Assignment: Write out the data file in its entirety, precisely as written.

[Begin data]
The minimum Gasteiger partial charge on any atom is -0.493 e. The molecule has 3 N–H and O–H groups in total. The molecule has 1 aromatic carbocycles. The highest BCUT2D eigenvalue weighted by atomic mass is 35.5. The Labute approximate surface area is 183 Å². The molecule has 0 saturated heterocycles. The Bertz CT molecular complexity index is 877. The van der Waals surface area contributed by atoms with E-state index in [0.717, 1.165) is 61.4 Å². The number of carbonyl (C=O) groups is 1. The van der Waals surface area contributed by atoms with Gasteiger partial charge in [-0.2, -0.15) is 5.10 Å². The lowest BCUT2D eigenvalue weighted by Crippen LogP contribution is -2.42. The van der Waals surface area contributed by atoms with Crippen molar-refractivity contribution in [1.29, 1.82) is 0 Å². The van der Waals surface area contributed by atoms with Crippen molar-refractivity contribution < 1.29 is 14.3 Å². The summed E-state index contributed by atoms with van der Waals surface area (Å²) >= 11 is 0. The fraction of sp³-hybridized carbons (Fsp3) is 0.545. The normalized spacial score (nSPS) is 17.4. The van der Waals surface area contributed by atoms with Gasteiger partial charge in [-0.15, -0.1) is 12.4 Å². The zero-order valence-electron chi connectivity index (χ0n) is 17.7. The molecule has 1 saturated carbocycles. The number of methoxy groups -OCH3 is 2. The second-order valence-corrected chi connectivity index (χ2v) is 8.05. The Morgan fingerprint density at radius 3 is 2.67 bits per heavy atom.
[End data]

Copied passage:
The minimum Gasteiger partial charge on any atom is -0.493 e. The molecule has 3 N–H and O–H groups in total. The molecule has 1 aromatic carbocycles. The highest BCUT2D eigenvalue weighted by atomic mass is 35.5. The Labute approximate surface area is 183 Å². The molecule has 0 saturated heterocycles. The Bertz CT molecular complexity index is 877. The van der Waals surface area contributed by atoms with E-state index in [0.717, 1.165) is 61.4 Å². The number of carbonyl (C=O) groups is 1. The van der Waals surface area contributed by atoms with Gasteiger partial charge in [-0.2, -0.15) is 5.10 Å². The lowest BCUT2D eigenvalue weighted by Crippen LogP contribution is -2.42. The van der Waals surface area contributed by atoms with Crippen molar-refractivity contribution in [1.29, 1.82) is 0 Å². The van der Waals surface area contributed by atoms with Crippen molar-refractivity contribution < 1.29 is 14.3 Å². The summed E-state index contributed by atoms with van der Waals surface area (Å²) >= 11 is 0. The fraction of sp³-hybridized carbons (Fsp3) is 0.545. The normalized spacial score (nSPS) is 17.4. The van der Waals surface area contributed by atoms with Gasteiger partial charge in [-0.15, -0.1) is 12.4 Å². The zero-order valence-electron chi connectivity index (χ0n) is 17.7. The molecule has 1 saturated carbocycles. The number of methoxy groups -OCH3 is 2. The second-order valence-corrected chi connectivity index (χ2v) is 8.05. The Morgan fingerprint density at radius 3 is 2.67 bits per heavy atom.